“Rich people spend more money than poor people,” he notes.
If a consumer spent $100,000 on a credit card in one year, the merchant fees alone would come to $1,750.
“That’s more than enough to give that customer a free flight, hotel room, or another common reward The bottom line is the credit card companies will always come out on top, whether people are paying interest and fees or not,” he says.
OK, time out.
At this point, it may be helpful to ask: Who is benefiting from the confusion? If you said: not me, you’re correct.
The credit card issuers are laughing all the way to the bank. And companies like airlines are practically printing money in their basement, thanks to their rewards schemes.
For example, Delta Air Lines raked in $5.3 billion in fees in 2017, of which more than half came from its loyalty program. American Airlines raked in $5.2 billion the same year, of which 59% came from its loyalty program. That includes banks buying frequent flier miles to pass along to their cardholders.
Yes, confusion sells
The reason this credit card debate can become so muddled is that the systems are incredibly complex. Just check out your cardmember agreement if you don’t believe me. There may be a business model behind all this: The more complex a financial instrument, the easier it is to pawn off on an unsuspecting public.
It’s like credit default swaps, the financial instruments that led to the Great Recession and nearly led to the collapse of the U.S economy. Nobody really understood these instruments — after all, who has time to read the fine print?
In other words, the complexity — and the resulting confusion — is a big part of the reason these rewards cards can succeed. At least that’s the informed opinion of many of the experts to whom I’ve spoken.
So who is really paying for these generous credit card rewards?
“Credit card companies aren’t as concerned about the poor and the rich,” says Mark Huntley, co-founder of Credit Knocks, a finance site. “They are concerned about whether you have bad credit or good credit. Certainly, the people with bad credit pay a lot more in interest and fees.”
So it isn’t a rich versus poor issue — it’s more like informed versus uninformed.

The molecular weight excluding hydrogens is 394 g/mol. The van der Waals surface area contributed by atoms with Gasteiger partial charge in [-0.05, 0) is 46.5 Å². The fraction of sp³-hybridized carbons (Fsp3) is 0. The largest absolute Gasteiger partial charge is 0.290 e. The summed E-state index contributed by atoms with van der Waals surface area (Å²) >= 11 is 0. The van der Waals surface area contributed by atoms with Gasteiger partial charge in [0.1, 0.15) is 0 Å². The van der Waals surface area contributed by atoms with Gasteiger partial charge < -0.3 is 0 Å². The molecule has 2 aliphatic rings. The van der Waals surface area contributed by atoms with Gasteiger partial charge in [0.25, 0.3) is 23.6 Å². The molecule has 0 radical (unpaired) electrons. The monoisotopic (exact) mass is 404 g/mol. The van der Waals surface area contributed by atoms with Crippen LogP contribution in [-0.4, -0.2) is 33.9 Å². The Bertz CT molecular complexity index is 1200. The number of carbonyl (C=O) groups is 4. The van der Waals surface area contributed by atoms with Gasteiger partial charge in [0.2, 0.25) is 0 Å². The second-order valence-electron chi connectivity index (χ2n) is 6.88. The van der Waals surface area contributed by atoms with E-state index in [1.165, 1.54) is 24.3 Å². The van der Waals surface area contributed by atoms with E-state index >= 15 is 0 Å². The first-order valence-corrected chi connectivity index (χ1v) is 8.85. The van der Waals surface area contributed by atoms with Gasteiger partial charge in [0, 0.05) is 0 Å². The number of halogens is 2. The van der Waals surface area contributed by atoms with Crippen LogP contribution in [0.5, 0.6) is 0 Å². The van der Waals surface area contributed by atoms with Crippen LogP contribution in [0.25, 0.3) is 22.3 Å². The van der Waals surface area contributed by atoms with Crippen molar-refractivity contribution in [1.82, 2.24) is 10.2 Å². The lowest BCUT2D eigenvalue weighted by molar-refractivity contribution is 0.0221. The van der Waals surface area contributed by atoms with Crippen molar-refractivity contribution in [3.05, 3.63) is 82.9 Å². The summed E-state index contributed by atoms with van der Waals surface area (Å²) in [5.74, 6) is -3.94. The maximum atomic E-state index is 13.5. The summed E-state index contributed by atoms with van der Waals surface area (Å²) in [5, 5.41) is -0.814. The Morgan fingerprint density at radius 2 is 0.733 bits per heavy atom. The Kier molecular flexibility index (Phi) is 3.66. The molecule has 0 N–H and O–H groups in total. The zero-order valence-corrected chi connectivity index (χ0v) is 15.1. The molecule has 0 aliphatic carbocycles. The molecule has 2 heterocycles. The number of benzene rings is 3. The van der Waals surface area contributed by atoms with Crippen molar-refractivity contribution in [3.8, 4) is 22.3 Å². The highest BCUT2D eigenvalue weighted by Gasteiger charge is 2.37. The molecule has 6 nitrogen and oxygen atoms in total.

People who are winning the rewards game read the large and small print and exploit every loophole in their cardmember agreement. They aren’t necessarily rich, although some of them have become millionaires by selling their insider knowledge and consulting services to the public.
And then there’s everyone else: the folks who maybe glossed over the fine print and don’t care when they miss a credit card payment. They’re paying for those “free” airline tickets, hotel rooms and other rewards, and they probably don’t even know it.
“Unfortunately,” says Beverly Harzog, author of The Debt Escape Plan, “disadvantaged consumers pay higher prices without reaping the rewards.”
Don’t be an uninformed credit card rewards customer
But that doesn’t have to be you. A sober examination of your credit card terms can reveal whether it’s worth keeping your card or cutting it to pieces, says Oliver Browne, a credit industry analyst for Credit Card Insider, a website that encourages the responsible use of credit cards.
Look at how the card earns rewards
“Think about your main purchases,” says Browne. “Numerous cards have special spending categories, where you will get more points for particular types of purchases.” For example, some cards offer three times the points for restaurant purchases. Choose a card where the rewards align with your most common or most significant purchases to maximize your value, he says.
Study the redemption methods
Many rewards cards have numerous types of point redemption methods, and point values can vary with the method chosen. “In order to get the most value out of your potential rewards card, compare the ways in which you can redeem points,” says Browne.
Check the terms — and the annual fees
If a rewards credit card with an annual fee catches your eye, make sure you will receive enough value in terms of benefits and rewards to offset the fee. “For example, there is no point of paying a high annual fee for a travel rewards card if you rarely travel,” he says.
Finally, use your reward card to buy things you were going to buy anyway. Pay off the balance at the end of each month. And beware of “gotchas” like currency conversion fees, late fees, and redemption fees, which can add up — not to mention paying for those generous perks the insiders are reaping.
The real reason you should cut your reward cards into little bits
The surprising reason you should cut up your rewards card is not that takes from the poor and gives to the rich (although it sometimes does). It is because, as Newman discovered, the cards aren’t everything they claim to be. When a rewards card like United’s offers irresistible perks in the large print — like free miles or lounge access — but then silently removes them in the small print, well, that’s a firing offense.
And that’s exactly what Newman did. She cut up her card.
I offered to help advocate her case, but I never heard from her again. She must have been disgusted by this card game, which is rigged to favor her airline and bank.
Can’t say I blame her.